Charge

by Lindsey Stein

The flight from camp Kalahari to camp Khwai reveals a completely different scene. The Kalahari is a desert; the landscape below stark and vast. Everything is a shade of brown.  It’s a difficult place for most animals to survive. Zebras and wildebeest appear in droves in the wet season, having migrated for greener grass to eat as their more permanent residence regrows. Any other animal is more of a mission to seek out. Guides in the Kalahari have to be even more knowledgeable, treating every sound, every dropping, every track, and every plant as a clue.

Khwai, on the other hand, gets plenty of rain. The land is rich with plant life. Here, our guide tells us, branches are the most dangerous thing. Before we even hit the Moremi park, our destination for the first drive, we see a dozen hippos cooling off in the water. A moment into the park and we see a baboon scurrying up a tree, it’s baby wrapped with all fours around its stomach.  Impalas, antelopes, giraffes, buffalo, waterbuck, zebras, wildebeest, and warthogs are next, many with their young. Driving along a burnt patch, we see wild dogs. We know this is a great spot when our guide whips out his camera and starts shooting. There are only 3,000 left in the world, he tells us, and they’re very rare to see.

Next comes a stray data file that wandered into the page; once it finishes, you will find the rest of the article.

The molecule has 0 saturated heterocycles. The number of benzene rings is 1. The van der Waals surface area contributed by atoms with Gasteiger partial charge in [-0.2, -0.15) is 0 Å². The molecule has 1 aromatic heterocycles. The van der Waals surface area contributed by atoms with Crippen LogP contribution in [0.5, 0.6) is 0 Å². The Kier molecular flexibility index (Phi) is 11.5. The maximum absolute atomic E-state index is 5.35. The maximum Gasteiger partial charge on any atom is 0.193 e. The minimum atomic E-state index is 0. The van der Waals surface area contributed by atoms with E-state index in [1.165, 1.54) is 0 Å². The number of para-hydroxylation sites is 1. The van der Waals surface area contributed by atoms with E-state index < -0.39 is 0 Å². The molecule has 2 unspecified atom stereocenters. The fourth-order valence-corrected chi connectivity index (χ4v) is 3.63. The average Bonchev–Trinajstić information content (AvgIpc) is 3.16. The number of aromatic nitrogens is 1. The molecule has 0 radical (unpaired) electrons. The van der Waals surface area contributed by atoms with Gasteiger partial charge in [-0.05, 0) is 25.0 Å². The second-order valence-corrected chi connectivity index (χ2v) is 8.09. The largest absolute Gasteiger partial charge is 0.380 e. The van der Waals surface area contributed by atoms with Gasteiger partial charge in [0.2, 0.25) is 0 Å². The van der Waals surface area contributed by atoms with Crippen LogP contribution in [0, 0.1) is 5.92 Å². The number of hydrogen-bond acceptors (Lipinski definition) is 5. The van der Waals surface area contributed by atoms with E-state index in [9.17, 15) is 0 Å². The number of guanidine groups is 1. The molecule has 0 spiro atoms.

As we’re leaving, we come across elephants. They’re so massive and enchanting; gentle giants at the watering hole. Two male elephants start to play, or so it seems. They lock tusks and start rearing each other, yelling, throwing their trunks. It’s an act of dominance, and they push back behind the brush. Testosterone is flowing when one elephant reemerges, spotting our truck. He’s not going to let any animal, alive or diesel-fueled, get in his way. Our driver revs the engine to warn the other elephants to stop moving. If this elephant starts to charge, they’d be directly in our path of escape and we’d be trapped.  The elephant roars and mock charges the truck. We stand our ground, it turns, and we drive away unscathed. Branches are not the most dangerous thing in Khwai.